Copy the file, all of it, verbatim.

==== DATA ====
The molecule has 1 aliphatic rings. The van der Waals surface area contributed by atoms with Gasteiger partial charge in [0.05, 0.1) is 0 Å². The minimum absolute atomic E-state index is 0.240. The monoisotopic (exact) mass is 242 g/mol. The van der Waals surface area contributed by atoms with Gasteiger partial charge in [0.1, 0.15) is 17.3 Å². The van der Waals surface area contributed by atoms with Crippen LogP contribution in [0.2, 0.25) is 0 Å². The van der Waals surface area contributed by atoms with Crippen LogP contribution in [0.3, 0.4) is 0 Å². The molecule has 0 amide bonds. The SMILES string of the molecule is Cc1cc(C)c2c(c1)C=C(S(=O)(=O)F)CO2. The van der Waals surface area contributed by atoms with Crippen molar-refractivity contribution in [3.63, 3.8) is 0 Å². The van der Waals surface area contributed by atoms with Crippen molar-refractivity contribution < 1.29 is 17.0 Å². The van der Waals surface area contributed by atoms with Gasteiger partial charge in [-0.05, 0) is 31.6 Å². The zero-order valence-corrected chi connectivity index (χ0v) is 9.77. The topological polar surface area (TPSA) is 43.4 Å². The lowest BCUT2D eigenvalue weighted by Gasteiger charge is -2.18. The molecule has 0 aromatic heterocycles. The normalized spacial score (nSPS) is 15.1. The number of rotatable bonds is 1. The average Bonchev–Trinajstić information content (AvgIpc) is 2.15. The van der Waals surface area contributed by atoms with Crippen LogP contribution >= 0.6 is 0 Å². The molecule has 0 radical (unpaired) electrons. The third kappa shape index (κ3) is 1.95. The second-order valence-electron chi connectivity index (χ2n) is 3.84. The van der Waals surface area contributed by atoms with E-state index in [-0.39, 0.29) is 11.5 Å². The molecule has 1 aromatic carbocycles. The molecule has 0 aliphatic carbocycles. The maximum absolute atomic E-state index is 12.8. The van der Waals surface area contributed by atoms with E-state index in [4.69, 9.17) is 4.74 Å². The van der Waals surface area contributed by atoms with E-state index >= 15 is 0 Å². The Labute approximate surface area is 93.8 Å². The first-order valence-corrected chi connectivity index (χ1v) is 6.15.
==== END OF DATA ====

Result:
The molecule has 1 aliphatic rings. The van der Waals surface area contributed by atoms with Gasteiger partial charge in [0.05, 0.1) is 0 Å². The minimum absolute atomic E-state index is 0.240. The monoisotopic (exact) mass is 242 g/mol. The van der Waals surface area contributed by atoms with Gasteiger partial charge in [0.1, 0.15) is 17.3 Å². The van der Waals surface area contributed by atoms with Crippen LogP contribution in [0.2, 0.25) is 0 Å². The van der Waals surface area contributed by atoms with Crippen LogP contribution in [0.3, 0.4) is 0 Å². The molecule has 0 amide bonds. The SMILES string of the molecule is Cc1cc(C)c2c(c1)C=C(S(=O)(=O)F)CO2. The van der Waals surface area contributed by atoms with Crippen molar-refractivity contribution in [3.63, 3.8) is 0 Å². The van der Waals surface area contributed by atoms with Crippen molar-refractivity contribution < 1.29 is 17.0 Å². The van der Waals surface area contributed by atoms with Gasteiger partial charge in [-0.05, 0) is 31.6 Å². The zero-order valence-corrected chi connectivity index (χ0v) is 9.77. The topological polar surface area (TPSA) is 43.4 Å². The lowest BCUT2D eigenvalue weighted by Gasteiger charge is -2.18. The molecule has 0 aromatic heterocycles. The normalized spacial score (nSPS) is 15.1. The number of rotatable bonds is 1. The average Bonchev–Trinajstić information content (AvgIpc) is 2.15. The van der Waals surface area contributed by atoms with Crippen LogP contribution >= 0.6 is 0 Å². The molecule has 0 radical (unpaired) electrons. The third kappa shape index (κ3) is 1.95. The second-order valence-electron chi connectivity index (χ2n) is 3.84. The van der Waals surface area contributed by atoms with E-state index in [-0.39, 0.29) is 11.5 Å². The molecule has 1 aromatic carbocycles. The molecule has 0 aliphatic carbocycles. The maximum absolute atomic E-state index is 12.8. The van der Waals surface area contributed by atoms with E-state index in [4.69, 9.17) is 4.74 Å². The van der Waals surface area contributed by atoms with E-state index >= 15 is 0 Å². The Labute approximate surface area is 93.8 Å². The first-order valence-corrected chi connectivity index (χ1v) is 6.15.